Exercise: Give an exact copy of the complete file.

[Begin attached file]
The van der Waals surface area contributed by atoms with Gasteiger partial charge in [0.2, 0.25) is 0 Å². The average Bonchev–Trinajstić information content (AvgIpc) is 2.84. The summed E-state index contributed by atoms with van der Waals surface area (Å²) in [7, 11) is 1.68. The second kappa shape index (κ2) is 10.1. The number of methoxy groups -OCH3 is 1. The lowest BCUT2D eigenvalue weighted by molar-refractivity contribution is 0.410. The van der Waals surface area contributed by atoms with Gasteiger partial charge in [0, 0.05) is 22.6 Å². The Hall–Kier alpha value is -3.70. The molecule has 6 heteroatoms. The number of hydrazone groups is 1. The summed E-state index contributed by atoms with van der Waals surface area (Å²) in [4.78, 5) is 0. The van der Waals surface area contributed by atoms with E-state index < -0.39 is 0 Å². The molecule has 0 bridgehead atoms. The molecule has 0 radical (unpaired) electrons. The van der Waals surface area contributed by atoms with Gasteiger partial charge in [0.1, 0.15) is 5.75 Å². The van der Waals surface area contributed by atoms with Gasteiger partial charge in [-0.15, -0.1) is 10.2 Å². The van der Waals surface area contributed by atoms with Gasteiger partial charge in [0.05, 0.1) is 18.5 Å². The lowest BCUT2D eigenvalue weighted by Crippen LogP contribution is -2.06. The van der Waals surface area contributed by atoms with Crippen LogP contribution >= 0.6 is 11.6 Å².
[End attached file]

The van der Waals surface area contributed by atoms with Gasteiger partial charge in [0.2, 0.25) is 0 Å². The average Bonchev–Trinajstić information content (AvgIpc) is 2.84. The summed E-state index contributed by atoms with van der Waals surface area (Å²) in [7, 11) is 1.68. The second kappa shape index (κ2) is 10.1. The number of methoxy groups -OCH3 is 1. The lowest BCUT2D eigenvalue weighted by molar-refractivity contribution is 0.410. The van der Waals surface area contributed by atoms with Gasteiger partial charge in [0, 0.05) is 22.6 Å². The Hall–Kier alpha value is -3.70. The molecule has 6 heteroatoms. The number of hydrazone groups is 1. The summed E-state index contributed by atoms with van der Waals surface area (Å²) in [4.78, 5) is 0. The van der Waals surface area contributed by atoms with E-state index < -0.39 is 0 Å². The molecule has 0 bridgehead atoms. The molecule has 0 radical (unpaired) electrons. The van der Waals surface area contributed by atoms with Gasteiger partial charge in [0.1, 0.15) is 5.75 Å². The van der Waals surface area contributed by atoms with Gasteiger partial charge in [-0.15, -0.1) is 10.2 Å². The van der Waals surface area contributed by atoms with Gasteiger partial charge in [0.05, 0.1) is 18.5 Å². The lowest BCUT2D eigenvalue weighted by Crippen LogP contribution is -2.06. The van der Waals surface area contributed by atoms with Crippen LogP contribution >= 0.6 is 11.6 Å².